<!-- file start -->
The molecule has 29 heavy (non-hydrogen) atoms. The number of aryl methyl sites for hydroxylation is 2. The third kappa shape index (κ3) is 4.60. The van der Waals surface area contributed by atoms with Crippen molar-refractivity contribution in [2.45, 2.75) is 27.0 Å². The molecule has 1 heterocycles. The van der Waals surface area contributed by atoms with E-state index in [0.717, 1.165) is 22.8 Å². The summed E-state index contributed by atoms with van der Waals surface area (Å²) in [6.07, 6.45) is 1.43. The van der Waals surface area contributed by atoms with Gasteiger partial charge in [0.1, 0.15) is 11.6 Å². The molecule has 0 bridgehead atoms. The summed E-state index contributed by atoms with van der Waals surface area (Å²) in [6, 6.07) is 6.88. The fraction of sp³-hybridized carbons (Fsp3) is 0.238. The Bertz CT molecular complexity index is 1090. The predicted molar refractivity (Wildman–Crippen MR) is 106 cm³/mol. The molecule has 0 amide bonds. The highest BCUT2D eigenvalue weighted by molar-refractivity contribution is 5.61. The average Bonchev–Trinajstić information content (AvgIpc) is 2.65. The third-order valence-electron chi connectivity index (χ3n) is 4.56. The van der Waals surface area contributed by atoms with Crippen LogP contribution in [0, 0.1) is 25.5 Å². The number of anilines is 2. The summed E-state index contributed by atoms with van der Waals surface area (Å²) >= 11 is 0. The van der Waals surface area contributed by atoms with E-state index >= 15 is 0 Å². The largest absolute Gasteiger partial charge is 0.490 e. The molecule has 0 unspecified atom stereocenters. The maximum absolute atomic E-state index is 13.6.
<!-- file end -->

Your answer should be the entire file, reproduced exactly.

The molecule has 29 heavy (non-hydrogen) atoms. The number of aryl methyl sites for hydroxylation is 2. The third kappa shape index (κ3) is 4.60. The van der Waals surface area contributed by atoms with Crippen molar-refractivity contribution in [2.45, 2.75) is 27.0 Å². The molecule has 1 heterocycles. The van der Waals surface area contributed by atoms with E-state index in [0.717, 1.165) is 22.8 Å². The summed E-state index contributed by atoms with van der Waals surface area (Å²) in [6.07, 6.45) is 1.43. The van der Waals surface area contributed by atoms with Gasteiger partial charge in [0.1, 0.15) is 11.6 Å². The molecule has 0 bridgehead atoms. The summed E-state index contributed by atoms with van der Waals surface area (Å²) in [6, 6.07) is 6.88. The fraction of sp³-hybridized carbons (Fsp3) is 0.238. The Bertz CT molecular complexity index is 1090. The predicted molar refractivity (Wildman–Crippen MR) is 106 cm³/mol. The molecule has 0 amide bonds. The highest BCUT2D eigenvalue weighted by molar-refractivity contribution is 5.61. The average Bonchev–Trinajstić information content (AvgIpc) is 2.65. The third-order valence-electron chi connectivity index (χ3n) is 4.56. The van der Waals surface area contributed by atoms with Crippen LogP contribution in [0, 0.1) is 25.5 Å². The number of anilines is 2. The summed E-state index contributed by atoms with van der Waals surface area (Å²) >= 11 is 0. The van der Waals surface area contributed by atoms with E-state index >= 15 is 0 Å². The largest absolute Gasteiger partial charge is 0.490 e. The molecule has 0 unspecified atom stereocenters. The maximum absolute atomic E-state index is 13.6.